I've noticed my tendency to go on little rants about the lack of 'access' we English as Only Language (EOL) folk have to foreign language material on vampires. Time for another one!
I loves my vampire folklore. Can't get enough of it. Unfortunately, it's often overlooked - or briefly covered - in favour of cinematic and literary treatments of the vampire genre. As I've mentioned before, the Library of Congress features 110 listings in its vampires in literature subject category, alone. Major works on vampire folklore in English are largely covered by Montague Summers, Paul Barber, Jan L. Perkowski, Bruce A. McClelland and Theresa Bane. Even then, their works provide a tantalising insight into what we EOLers are missing out on (not to detract from the brilliance of their writings).
Fer instance, flip your way through the 'Théses & Livres Culturels' tag in Lady Nini's blog, Livres de Vampires. Look at that stuff! I doubt it's all gold, but there's gotta be a lotta great, untapped info there. I even stumbled upon a recently published work dedicated to vampire folklore: Daniela Soloviova-Horville's Les vampires : du folklore slave à la littérature occidentale (2011).
And of all the stuff written in French on the subject, I can only think of books that've been translated into English: Ornella Volta's Le vampire : la mort, le sang, la peur (1962; The vampire, 1965), Jean Marigny's Sang pour sang : le réveil des vampires (1993; Vampires: the world of the undead, 1994) and Claude Lecouteux's Histoire des vampires : autopsie d'un mythe (1999; The secret history of vampires: their multiple forms and hidden purposes, 2010).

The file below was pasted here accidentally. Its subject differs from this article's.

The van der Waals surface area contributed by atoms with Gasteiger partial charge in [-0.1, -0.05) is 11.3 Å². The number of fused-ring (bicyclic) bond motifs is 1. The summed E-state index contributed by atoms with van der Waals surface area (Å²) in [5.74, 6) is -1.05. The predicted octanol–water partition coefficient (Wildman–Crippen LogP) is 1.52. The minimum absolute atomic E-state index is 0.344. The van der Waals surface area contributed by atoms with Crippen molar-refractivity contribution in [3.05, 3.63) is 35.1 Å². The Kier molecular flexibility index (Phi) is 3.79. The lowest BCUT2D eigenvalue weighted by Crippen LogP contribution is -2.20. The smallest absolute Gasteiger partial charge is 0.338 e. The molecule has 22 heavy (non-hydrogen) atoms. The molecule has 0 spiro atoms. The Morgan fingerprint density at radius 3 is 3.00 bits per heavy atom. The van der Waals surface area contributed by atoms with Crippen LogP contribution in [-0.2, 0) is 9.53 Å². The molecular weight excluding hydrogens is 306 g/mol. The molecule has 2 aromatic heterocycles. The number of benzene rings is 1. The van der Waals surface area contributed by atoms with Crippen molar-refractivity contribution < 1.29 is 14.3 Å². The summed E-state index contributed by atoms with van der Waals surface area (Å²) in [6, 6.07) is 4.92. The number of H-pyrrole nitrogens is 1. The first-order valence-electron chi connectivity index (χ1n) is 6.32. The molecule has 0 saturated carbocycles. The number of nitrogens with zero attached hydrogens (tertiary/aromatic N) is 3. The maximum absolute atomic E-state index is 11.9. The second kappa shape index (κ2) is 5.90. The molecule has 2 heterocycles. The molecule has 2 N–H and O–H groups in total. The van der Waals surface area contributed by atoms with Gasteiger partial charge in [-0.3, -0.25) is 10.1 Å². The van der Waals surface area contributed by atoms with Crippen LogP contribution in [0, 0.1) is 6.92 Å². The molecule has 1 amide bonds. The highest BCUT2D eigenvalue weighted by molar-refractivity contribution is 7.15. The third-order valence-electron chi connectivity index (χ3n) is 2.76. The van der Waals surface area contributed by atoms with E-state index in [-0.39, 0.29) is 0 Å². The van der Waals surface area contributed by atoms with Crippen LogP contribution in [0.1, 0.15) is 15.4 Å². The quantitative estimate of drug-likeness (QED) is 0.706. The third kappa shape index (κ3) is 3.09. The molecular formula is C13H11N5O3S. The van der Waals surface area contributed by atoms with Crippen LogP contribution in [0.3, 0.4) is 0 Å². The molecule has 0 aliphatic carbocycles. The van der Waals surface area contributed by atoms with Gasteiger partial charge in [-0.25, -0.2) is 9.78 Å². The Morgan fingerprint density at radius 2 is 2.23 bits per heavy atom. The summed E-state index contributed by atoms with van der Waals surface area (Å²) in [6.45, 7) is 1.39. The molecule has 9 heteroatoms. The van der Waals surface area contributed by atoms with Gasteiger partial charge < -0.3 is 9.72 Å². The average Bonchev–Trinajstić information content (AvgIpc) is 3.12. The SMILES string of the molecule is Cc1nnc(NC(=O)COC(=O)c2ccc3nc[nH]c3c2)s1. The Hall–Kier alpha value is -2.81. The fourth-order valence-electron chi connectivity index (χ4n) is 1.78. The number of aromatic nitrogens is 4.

Five, if we're including the 1749 and 1850 translations of Calmet's work. That's it.
'Hang on a second!' some of you particularly well-read readers might interject. 'Wasn't Pëtr Bogatyrëv's Vampires in the Carpathians originally written in French?' Well, yeah. But keeping with the tradition of compulsively retitling the other French works, looks can be deceiving: that particular book had almost bugger-all to do with vampires.
With German works, we're even worse off: I can't think of any English translations. The tragedy of that situations becomes readily apparent when you realise that the early writings on the subject were primarily written in German (and Latin, to be fair). As was the first full-length literary study: Stefan Hock's Die Vampyrsagen und ihre Verwertung in der deutschen Litteratur (1900).
That's why I was exhilarated to hear about an upcoming English work by one of Germay's foremost vampire scholars, Peter Mario Kreuter. They're so ahead of us, that some of 'em are even starting to delve into obscure facets of the non-fiction vampire genre. Like, for example, vampirology's relation to librarianship.
I was so excited to hear about it, that I went ahead and ordered a copy of the book on eBay, even though I won't be able to read the bloody thing. Niels' gave it a pretty positive review, at least. Phew.
So, publishers, if you're reading, instead of palming off the usual guff, how about focusing on translating instead? The genre would be enriched by an influx of 'new' information and the doorway would open to readers who probably aren't familiar with the foreign language stuff, encumbered, as we are, by our linguistic limitations.